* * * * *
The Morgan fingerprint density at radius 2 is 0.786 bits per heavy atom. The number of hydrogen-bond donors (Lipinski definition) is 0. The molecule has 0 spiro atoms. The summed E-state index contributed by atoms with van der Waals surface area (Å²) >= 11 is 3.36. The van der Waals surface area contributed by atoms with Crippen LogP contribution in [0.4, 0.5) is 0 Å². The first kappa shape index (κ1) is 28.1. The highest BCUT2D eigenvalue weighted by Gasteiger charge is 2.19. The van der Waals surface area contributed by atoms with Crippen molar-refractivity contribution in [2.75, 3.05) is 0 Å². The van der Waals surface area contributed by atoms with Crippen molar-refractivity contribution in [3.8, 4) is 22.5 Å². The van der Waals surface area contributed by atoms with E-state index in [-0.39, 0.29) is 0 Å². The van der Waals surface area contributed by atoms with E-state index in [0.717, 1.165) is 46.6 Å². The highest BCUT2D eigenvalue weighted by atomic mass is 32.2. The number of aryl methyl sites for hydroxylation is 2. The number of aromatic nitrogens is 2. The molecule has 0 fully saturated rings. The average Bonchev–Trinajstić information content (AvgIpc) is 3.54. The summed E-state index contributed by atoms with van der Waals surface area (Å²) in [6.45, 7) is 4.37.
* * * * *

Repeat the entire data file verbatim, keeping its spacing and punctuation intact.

The Morgan fingerprint density at radius 2 is 0.786 bits per heavy atom. The number of hydrogen-bond donors (Lipinski definition) is 0. The molecule has 0 spiro atoms. The summed E-state index contributed by atoms with van der Waals surface area (Å²) >= 11 is 3.36. The van der Waals surface area contributed by atoms with Crippen LogP contribution in [0.4, 0.5) is 0 Å². The first kappa shape index (κ1) is 28.1. The highest BCUT2D eigenvalue weighted by Gasteiger charge is 2.19. The van der Waals surface area contributed by atoms with Crippen molar-refractivity contribution in [2.75, 3.05) is 0 Å². The van der Waals surface area contributed by atoms with Crippen molar-refractivity contribution in [3.8, 4) is 22.5 Å². The van der Waals surface area contributed by atoms with E-state index in [-0.39, 0.29) is 0 Å². The van der Waals surface area contributed by atoms with E-state index in [0.717, 1.165) is 46.6 Å². The highest BCUT2D eigenvalue weighted by atomic mass is 32.2. The number of aryl methyl sites for hydroxylation is 2. The number of aromatic nitrogens is 2. The molecule has 0 fully saturated rings. The average Bonchev–Trinajstić information content (AvgIpc) is 3.54. The summed E-state index contributed by atoms with van der Waals surface area (Å²) in [6.45, 7) is 4.37.